Since I wrote my last pissy post on the drama in adoption support groups, I’ve largely shied away from them. Many of them are simply not safe places. They aren’t healthy and they aren’t supportive because it feels like everyone is fighting to see who is hurt more, playing vocabulary police, lots of “if you can’t take it, you shouldn’t do XX,” lots of name calling and lots of power plays.

Frankly, I’m grateful that I didn’t join any groups before I adopted Hope; I probably would’ve dropped the whole adoption thing and that would’ve been awful.  I might be sad about parts of my life, but I love that Hope is my daughter.

My mother has told me for years that hurt people hurt people. This is probably one of the truest things she’s ever said.

I look at support groups, and I see a bunch of marginalized folks—APs, Birth Parents, Adoptees—squabbling over their experiences and the validity of their feelings in the adoption experience.

The things about feelings is that whether we externally get them validated or not, we feel what we feel—the good, the bad, and the ugly.

And yes, we are all marginalized groups when it comes to the general public. Here’s my diversity breakdown: We’ve all got these images that we rally against—APs are “saviors”, Adoptees are the “lucky saved” and Birth Parents are the folks kids are “saved from.” This is a super simplified version, so work with me. That’s all the general public knows and sees of this community. And unless we are an obviously adoptive family, we move through the world like a duck—smooth on top, paddling like hell underwater. The world doesn’t understand our trials, and frankly they don’t want to hear about them because that breaks the spell of the do-gooder narrative.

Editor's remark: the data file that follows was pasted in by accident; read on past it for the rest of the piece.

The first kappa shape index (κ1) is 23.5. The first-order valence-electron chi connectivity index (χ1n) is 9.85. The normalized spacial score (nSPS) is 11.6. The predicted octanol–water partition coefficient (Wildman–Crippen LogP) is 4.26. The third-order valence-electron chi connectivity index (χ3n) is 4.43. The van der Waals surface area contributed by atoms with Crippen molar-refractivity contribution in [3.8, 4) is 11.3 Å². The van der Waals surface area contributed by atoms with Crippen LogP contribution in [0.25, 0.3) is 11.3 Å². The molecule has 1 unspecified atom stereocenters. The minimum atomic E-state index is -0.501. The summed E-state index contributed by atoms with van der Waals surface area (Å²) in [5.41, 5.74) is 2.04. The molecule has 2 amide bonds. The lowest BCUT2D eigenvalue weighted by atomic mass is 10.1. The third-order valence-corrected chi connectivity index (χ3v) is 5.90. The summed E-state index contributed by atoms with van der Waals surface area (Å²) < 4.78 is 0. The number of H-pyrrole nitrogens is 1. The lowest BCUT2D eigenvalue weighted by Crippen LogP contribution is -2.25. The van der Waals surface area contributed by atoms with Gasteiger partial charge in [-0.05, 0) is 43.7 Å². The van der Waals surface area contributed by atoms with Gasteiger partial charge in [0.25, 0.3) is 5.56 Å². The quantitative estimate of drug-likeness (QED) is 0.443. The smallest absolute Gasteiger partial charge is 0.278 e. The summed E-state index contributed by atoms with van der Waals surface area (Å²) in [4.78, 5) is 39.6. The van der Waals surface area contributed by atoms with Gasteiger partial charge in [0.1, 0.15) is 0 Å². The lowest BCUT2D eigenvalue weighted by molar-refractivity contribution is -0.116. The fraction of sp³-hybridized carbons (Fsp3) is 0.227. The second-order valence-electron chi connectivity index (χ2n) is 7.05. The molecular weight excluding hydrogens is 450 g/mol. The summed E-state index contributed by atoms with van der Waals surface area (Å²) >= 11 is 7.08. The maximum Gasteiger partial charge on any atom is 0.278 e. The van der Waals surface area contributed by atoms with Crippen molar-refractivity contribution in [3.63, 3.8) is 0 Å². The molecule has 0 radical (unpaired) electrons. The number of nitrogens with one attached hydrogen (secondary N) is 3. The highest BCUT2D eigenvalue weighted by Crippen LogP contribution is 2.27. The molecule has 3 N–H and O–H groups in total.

So, where does that leave us? It leaves us to build community among ourselves with a power structure that mimics our marginalization. Saviors on top, everyone else on the bottom. Is it really any wonder why folks get mad? Why comments go from pleasant to fury in a hurry? It shouldn’t shock us.

Add to the fact that everyone hurts in some way, and online support groups are a powder keg.